NEW YORK (Dec. 15)
In unprecedented public criticism, Conservative rabbis are saying the movement is suffering from a crisis in leadership at a time of declining membership.Charges that Conservative leaders have failed to map a clear path for the movement’s future and that the movement’s seminaries and professional bodies do not coordinate policy surfaced last week during a Rabbinical Assembly meeting called to discuss the National Jewish Population Survey 2000-01.
“As I speak to colleagues of mine, I don’t have a sense that any of us really feel that there’s a great global vision of where we are going as a movement,” Rabbi Joshua Finkelstein, of Temple Emanuel of North Jersey in Patterson and Oakland, N.J., told JTA after the meeting. Rabbi Jeffrey Wohlberg, of Washington’s Adas Israel Congregation, agreed.
“We are in a period now where there is not one single vision for the movement, nor is there one person regarded as the only one articulating the movement’s message,” Wohlberg said.
Rabbi Ismar Schorsch, chancellor of the movement’s flagship institution, the Jewish Theological Seminary, did not return calls seeking comment.
But Rabbi Joel Meyers, executive vice president of the Rabbinical Assembly, said such complaints have long dogged the centrist movement.
“Because of its diversity, the Conservative movement does not have a pointed ideology that one can, in two words, define the movement,” Meyers said. “Not having a clear definition, the response is we don’t have clear leadership.”
But Wohlberg and Finkelstein’s complaints, which echoed others expressed at the meeting, came not long after the latest Jewish population survey showed that the once-dominant centrist American Jewish denomination is losing many adherents.
While such criticism rarely has gone public, movement insiders say there have been rumblings for years about a lack of cohesion between the movement’s congregational and rabbinical bodies and its main seminaries.
Then came the NJPS, which showed that only 33 percent of Jews who say they belong to a synagogue identify as Conservative. That’s down from 38 percent a decade ago and from nearly 50 percent in the previous survey, in 1970.
Some scholars warn that the studies counted Jews differently and so direct comparisons may be misleading. But rabbis at Tuesday’s meeting, which took place at JTS in New York, said the exact figures are less important than the larger questions the survey raised about Conservative Judaism.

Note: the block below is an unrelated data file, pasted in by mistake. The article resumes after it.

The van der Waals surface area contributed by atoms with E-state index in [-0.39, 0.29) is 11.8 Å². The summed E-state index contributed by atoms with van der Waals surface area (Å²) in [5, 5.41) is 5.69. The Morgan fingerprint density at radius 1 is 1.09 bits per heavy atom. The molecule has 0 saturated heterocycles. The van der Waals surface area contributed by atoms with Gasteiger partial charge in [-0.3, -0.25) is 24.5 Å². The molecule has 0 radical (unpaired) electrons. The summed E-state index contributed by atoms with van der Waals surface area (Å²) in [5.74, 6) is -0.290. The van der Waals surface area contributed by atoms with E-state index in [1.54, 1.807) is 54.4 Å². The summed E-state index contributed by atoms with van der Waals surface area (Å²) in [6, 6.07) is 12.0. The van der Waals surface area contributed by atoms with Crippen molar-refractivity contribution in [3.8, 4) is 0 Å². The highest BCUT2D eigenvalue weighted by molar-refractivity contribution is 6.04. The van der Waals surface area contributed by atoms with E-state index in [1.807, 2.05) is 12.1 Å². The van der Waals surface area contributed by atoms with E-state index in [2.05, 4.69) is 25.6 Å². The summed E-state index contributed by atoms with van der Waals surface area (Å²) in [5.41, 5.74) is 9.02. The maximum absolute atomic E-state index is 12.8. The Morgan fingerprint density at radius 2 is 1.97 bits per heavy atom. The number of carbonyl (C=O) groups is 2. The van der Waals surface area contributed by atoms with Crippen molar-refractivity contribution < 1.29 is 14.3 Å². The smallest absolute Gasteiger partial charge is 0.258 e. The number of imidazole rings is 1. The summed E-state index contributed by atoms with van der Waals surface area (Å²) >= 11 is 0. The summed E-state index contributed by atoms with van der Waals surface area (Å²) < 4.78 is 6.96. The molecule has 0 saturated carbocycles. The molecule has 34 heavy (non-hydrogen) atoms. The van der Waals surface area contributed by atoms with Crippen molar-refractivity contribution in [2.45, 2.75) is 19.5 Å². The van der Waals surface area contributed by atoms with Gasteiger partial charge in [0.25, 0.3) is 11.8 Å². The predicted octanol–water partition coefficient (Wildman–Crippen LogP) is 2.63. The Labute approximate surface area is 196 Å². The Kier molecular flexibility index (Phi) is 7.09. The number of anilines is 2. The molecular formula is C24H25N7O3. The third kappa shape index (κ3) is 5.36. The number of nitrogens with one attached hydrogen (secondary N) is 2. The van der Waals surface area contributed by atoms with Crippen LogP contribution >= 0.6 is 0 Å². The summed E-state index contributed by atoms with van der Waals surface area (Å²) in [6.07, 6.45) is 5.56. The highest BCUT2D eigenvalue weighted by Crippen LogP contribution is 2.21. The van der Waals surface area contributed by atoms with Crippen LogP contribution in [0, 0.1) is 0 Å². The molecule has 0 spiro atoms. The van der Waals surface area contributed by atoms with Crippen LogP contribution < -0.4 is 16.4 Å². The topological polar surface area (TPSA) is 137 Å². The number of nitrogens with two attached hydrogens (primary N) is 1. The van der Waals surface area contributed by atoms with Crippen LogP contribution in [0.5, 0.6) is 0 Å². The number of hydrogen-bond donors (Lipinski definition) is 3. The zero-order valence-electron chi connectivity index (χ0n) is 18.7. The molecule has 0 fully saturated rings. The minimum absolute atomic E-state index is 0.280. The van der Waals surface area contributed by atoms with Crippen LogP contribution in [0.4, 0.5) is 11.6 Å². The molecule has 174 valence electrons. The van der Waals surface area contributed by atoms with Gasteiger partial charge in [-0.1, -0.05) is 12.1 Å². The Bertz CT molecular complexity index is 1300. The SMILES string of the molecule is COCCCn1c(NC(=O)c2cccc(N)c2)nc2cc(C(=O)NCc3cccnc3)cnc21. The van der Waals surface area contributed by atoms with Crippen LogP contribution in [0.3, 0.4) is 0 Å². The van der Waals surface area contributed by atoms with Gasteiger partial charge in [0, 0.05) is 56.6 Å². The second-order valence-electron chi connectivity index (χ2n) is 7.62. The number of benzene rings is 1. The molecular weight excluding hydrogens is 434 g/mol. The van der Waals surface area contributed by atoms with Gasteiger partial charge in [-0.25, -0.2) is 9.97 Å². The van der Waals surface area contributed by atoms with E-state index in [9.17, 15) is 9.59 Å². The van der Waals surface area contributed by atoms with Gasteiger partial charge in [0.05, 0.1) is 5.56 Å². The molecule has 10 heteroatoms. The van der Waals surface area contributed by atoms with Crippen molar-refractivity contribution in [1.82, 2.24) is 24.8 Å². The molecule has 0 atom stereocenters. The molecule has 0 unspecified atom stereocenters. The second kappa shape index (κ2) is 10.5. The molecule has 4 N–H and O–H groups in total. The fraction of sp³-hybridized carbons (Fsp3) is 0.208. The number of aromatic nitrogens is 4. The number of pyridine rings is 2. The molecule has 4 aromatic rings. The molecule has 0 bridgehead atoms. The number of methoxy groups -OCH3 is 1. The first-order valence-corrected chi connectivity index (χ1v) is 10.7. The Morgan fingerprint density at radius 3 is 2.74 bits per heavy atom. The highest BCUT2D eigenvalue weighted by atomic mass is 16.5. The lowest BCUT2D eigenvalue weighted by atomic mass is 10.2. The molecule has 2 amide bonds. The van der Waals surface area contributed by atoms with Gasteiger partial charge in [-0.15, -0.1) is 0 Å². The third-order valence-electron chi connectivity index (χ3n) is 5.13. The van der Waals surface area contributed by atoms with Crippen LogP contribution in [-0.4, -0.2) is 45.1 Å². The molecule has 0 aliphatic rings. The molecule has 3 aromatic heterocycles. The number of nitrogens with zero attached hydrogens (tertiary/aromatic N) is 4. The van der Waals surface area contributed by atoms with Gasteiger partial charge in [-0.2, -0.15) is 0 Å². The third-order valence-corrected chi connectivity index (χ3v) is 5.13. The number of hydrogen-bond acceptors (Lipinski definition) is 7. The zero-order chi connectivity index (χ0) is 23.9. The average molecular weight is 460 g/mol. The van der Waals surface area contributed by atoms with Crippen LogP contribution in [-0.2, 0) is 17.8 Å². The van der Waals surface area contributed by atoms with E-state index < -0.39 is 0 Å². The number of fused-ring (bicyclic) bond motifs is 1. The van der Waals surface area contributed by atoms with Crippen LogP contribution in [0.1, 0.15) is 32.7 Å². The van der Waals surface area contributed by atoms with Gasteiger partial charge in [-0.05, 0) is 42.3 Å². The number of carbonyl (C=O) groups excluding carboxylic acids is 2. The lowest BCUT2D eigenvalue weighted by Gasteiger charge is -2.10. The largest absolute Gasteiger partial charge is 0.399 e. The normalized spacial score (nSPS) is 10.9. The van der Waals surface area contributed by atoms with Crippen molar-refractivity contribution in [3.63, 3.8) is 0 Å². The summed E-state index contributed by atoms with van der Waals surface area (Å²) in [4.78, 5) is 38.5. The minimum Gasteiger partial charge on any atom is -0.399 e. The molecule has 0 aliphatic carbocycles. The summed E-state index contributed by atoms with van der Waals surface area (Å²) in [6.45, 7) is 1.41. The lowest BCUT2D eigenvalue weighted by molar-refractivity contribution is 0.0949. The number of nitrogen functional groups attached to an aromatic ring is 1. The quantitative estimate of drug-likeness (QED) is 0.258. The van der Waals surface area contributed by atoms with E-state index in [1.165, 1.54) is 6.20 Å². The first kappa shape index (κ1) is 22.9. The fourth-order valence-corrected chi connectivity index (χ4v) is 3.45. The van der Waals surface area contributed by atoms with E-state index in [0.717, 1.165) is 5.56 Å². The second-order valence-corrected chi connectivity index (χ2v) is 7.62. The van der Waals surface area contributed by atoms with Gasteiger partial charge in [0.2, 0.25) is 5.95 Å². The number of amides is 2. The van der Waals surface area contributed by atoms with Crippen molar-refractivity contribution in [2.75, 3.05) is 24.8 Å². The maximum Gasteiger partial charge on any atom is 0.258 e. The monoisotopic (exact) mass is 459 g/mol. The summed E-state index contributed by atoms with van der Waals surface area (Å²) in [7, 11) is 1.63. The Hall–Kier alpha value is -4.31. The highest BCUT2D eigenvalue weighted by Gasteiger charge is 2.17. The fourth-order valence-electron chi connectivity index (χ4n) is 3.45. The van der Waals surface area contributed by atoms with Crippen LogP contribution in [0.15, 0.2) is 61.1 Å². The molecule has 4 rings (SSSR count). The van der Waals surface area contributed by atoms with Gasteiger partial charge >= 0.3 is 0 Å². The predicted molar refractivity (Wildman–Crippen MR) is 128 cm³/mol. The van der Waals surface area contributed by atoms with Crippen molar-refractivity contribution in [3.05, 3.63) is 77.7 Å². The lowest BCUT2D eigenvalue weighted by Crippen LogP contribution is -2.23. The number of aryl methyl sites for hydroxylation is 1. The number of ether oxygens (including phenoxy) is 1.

“Instead of looking back at the last century, we should look forward to the new century,” Finkelstein said. “NJPS just underscored the challenges that lie ahead of us.”
Such calls were a reference to a recent remark last month by Schorsch in which he said it had been a “mistake” for the movement to sanction driving on Shabbat some four decades ago because the move had eroded the observance of Jewish law, or halachah, as some had warned at the time.
“Do we still discuss whether to ride to shul on Shabbat?” one participant wondered.
Rabbi Jerome Epstein, executive vice president of United Synagogue, the Conservative movement’s congregational arm, acknowledged the growing malaise over leadership.
“What would be helpful in the movement is if we looked more strongly to the top and worked more in concert at the top to hash out policy decisions and to try to articulate them,” Epstein said.
But Epstein and other Conservative leaders maintained that the movement’s historical divisions over the extent of Jewish law one must follow signal a healthy, diverse movement.
“There is a difference between centrism and timidity,” said Rabbi Bradley Shavit Artson, dean and vice president of the Ziegler School of Rabbinical Studies at the University of Judaism in Los Angeles.
“Our movement needs to continue to be bold in its advocacy for a dynamic halachah, and for a strong relationship with God and for an engagement with the world.”